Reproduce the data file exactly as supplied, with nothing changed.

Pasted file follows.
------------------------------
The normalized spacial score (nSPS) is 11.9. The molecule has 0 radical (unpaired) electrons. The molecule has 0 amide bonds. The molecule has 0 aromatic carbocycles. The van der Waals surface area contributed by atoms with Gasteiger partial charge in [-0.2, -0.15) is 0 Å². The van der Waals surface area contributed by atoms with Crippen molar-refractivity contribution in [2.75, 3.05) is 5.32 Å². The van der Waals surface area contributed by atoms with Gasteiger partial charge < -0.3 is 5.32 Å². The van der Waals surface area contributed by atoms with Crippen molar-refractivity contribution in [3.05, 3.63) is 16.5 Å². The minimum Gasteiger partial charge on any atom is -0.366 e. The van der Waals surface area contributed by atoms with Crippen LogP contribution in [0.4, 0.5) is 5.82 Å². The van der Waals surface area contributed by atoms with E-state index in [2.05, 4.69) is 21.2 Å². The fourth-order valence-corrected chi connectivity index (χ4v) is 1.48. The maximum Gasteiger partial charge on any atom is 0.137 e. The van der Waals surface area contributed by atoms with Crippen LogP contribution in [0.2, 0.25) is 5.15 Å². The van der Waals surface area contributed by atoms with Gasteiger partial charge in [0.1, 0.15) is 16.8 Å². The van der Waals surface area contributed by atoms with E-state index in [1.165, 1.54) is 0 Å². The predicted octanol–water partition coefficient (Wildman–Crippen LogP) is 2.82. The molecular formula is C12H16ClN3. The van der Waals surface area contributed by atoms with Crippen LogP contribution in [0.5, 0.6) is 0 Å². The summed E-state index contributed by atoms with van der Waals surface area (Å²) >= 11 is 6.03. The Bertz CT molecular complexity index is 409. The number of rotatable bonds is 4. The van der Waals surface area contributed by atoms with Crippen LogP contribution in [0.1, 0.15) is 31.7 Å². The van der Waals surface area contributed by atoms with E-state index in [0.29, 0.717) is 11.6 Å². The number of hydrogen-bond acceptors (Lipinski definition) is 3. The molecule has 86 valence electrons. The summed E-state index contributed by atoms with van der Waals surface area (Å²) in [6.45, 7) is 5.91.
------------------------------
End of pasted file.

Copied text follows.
The normalized spacial score (nSPS) is 11.9. The molecule has 0 radical (unpaired) electrons. The molecule has 0 amide bonds. The molecule has 0 aromatic carbocycles. The van der Waals surface area contributed by atoms with Gasteiger partial charge in [-0.2, -0.15) is 0 Å². The van der Waals surface area contributed by atoms with Crippen molar-refractivity contribution in [2.75, 3.05) is 5.32 Å². The van der Waals surface area contributed by atoms with Gasteiger partial charge < -0.3 is 5.32 Å². The van der Waals surface area contributed by atoms with Crippen molar-refractivity contribution in [3.05, 3.63) is 16.5 Å². The minimum Gasteiger partial charge on any atom is -0.366 e. The van der Waals surface area contributed by atoms with Crippen LogP contribution in [0.4, 0.5) is 5.82 Å². The van der Waals surface area contributed by atoms with E-state index in [2.05, 4.69) is 21.2 Å². The fourth-order valence-corrected chi connectivity index (χ4v) is 1.48. The maximum Gasteiger partial charge on any atom is 0.137 e. The van der Waals surface area contributed by atoms with Crippen LogP contribution in [0.2, 0.25) is 5.15 Å². The van der Waals surface area contributed by atoms with Gasteiger partial charge in [0.1, 0.15) is 16.8 Å². The van der Waals surface area contributed by atoms with E-state index in [1.165, 1.54) is 0 Å². The predicted octanol–water partition coefficient (Wildman–Crippen LogP) is 2.82. The molecular formula is C12H16ClN3. The van der Waals surface area contributed by atoms with Crippen LogP contribution in [0.5, 0.6) is 0 Å². The summed E-state index contributed by atoms with van der Waals surface area (Å²) >= 11 is 6.03. The Bertz CT molecular complexity index is 409. The number of rotatable bonds is 4. The van der Waals surface area contributed by atoms with Crippen LogP contribution in [0.1, 0.15) is 31.7 Å². The van der Waals surface area contributed by atoms with E-state index in [0.29, 0.717) is 11.6 Å². The number of hydrogen-bond acceptors (Lipinski definition) is 3. The molecule has 86 valence electrons. The summed E-state index contributed by atoms with van der Waals surface area (Å²) in [6.45, 7) is 5.91.